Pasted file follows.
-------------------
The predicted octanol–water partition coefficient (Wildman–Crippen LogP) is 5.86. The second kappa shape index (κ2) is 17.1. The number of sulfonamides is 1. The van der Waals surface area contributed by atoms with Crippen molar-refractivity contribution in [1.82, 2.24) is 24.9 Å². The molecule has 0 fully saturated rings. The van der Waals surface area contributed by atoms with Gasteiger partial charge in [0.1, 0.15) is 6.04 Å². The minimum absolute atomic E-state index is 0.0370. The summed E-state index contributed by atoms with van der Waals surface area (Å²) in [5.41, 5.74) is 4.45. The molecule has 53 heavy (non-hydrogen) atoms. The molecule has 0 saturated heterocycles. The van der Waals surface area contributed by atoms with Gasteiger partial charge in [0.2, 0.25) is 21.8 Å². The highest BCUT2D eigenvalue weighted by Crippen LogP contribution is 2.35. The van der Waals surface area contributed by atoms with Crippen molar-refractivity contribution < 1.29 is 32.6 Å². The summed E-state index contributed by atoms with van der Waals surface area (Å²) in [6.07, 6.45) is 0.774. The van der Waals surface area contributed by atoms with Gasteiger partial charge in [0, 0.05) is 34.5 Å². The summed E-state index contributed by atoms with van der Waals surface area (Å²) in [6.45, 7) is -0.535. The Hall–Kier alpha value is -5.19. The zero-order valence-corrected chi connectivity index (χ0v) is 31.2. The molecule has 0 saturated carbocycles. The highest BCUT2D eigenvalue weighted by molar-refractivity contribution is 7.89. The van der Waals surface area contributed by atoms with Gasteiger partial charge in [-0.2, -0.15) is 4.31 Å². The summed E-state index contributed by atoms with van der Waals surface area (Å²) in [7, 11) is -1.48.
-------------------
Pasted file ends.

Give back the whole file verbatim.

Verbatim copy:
The predicted octanol–water partition coefficient (Wildman–Crippen LogP) is 5.86. The second kappa shape index (κ2) is 17.1. The number of sulfonamides is 1. The van der Waals surface area contributed by atoms with Crippen molar-refractivity contribution in [1.82, 2.24) is 24.9 Å². The molecule has 0 fully saturated rings. The van der Waals surface area contributed by atoms with Gasteiger partial charge in [0.1, 0.15) is 6.04 Å². The minimum absolute atomic E-state index is 0.0370. The summed E-state index contributed by atoms with van der Waals surface area (Å²) in [5.41, 5.74) is 4.45. The molecule has 53 heavy (non-hydrogen) atoms. The molecule has 0 saturated heterocycles. The van der Waals surface area contributed by atoms with Gasteiger partial charge in [0.2, 0.25) is 21.8 Å². The highest BCUT2D eigenvalue weighted by Crippen LogP contribution is 2.35. The van der Waals surface area contributed by atoms with Crippen molar-refractivity contribution < 1.29 is 32.6 Å². The summed E-state index contributed by atoms with van der Waals surface area (Å²) in [6.07, 6.45) is 0.774. The van der Waals surface area contributed by atoms with Gasteiger partial charge in [0, 0.05) is 34.5 Å². The summed E-state index contributed by atoms with van der Waals surface area (Å²) in [6.45, 7) is -0.535. The Hall–Kier alpha value is -5.19. The zero-order valence-corrected chi connectivity index (χ0v) is 31.2. The molecule has 0 saturated carbocycles. The highest BCUT2D eigenvalue weighted by molar-refractivity contribution is 7.89. The van der Waals surface area contributed by atoms with Gasteiger partial charge in [-0.2, -0.15) is 4.31 Å². The summed E-state index contributed by atoms with van der Waals surface area (Å²) in [7, 11) is -1.48.